Even a blind squirrel gets a nut once in a while. If you haven’t yet equipped your kayak with a fishfinder, then you’re that blind squirrel. Sure, you may be catching some fish, but you’re definitely limiting your potential.
Granted, selecting the right finder for your kayak can be a daunting task. There are so many units on the market today, with a myriad of features you may not have even heard of, much less considered. So before laying your money down, set a budget, evaluate your needs for the different options and do a little research focusing on the features that will deliver the biggest bang for your buck.
IN ITS SIMPLEST form, a fishfinder provides a graphical representation of the water-filled region between your kayak and the bottom. It allows you to measure the distance to the bottom and yields crude information on objects such as fish, structure or debris suspended below you.
At its most complicated, a fishfinder can display multiple high-definition images of the objects both beneath and to the sides of you, while also providing a wide range of ancillary information such as weather updates, tide information and GPS positioning on a detailed bottom contour map.
Let’s break the main features down: Screen size: Screen size will have one of the biggest impacts on the price of a fishfinder. Units with a 3.5-inch display and 320×240-pixel resolution start at just under $100. These models are great for monitoring your depth when trolling for bottom-hugging Chinook or bouncing jigs for offshore lingcod and cabezon, but lack the detail necessary to resolve the difference between suspended baitfish and debris or the subtle change in bottom composition from gravel to rock.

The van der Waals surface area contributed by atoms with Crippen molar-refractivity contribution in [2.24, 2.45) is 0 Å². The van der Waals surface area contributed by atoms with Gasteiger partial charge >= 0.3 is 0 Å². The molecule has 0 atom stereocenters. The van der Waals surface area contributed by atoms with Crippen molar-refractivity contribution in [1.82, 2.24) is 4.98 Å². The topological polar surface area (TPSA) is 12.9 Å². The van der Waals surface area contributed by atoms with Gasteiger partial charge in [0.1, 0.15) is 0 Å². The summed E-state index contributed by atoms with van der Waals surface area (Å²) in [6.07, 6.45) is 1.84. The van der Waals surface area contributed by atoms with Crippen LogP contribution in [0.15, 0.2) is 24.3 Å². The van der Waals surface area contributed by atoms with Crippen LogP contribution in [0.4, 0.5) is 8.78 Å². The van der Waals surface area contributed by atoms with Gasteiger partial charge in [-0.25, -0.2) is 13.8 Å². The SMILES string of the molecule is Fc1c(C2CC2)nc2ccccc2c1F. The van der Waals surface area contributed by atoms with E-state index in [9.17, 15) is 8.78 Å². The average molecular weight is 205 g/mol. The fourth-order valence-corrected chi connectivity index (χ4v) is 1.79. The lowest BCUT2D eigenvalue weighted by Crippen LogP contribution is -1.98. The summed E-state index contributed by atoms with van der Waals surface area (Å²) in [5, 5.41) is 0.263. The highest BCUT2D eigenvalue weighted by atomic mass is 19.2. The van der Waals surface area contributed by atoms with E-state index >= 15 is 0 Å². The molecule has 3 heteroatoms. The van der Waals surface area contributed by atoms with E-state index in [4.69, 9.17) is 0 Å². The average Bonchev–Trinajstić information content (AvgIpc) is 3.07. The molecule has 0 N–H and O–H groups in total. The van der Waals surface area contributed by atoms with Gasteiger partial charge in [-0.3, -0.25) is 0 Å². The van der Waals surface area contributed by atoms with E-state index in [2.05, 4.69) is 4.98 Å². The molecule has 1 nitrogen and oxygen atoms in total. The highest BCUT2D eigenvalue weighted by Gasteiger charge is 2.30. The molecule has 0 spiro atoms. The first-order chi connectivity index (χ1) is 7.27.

If your budget allows, spend the additional $100 to upgrade to a 5-inch display with 480×480 resolution. Screens of this size are much easier to read and deliver three times the detail. You can find models with larger displays, but they take up a lot of deck space and have a commensurately larger price tag. B&W vs. color: Black-and-white displays provide valuable feedback on the density of objects and structure by displaying them in varying shades of grey. Color displays allow you to more easily discern that density with a quick glance. This is especially helpful when fishing structure or searching for changes in bottom composition. GPS: Adding GPS to a given display size will generally add about $100 to the purchase price. It will also add the ability to mark and later find important locations, such as crab pots or prime fishing structure. GPS isn’t a necessity, but it certainly is nice to have. Navionics: Often sold as an add-on, Navionics chips create a topographical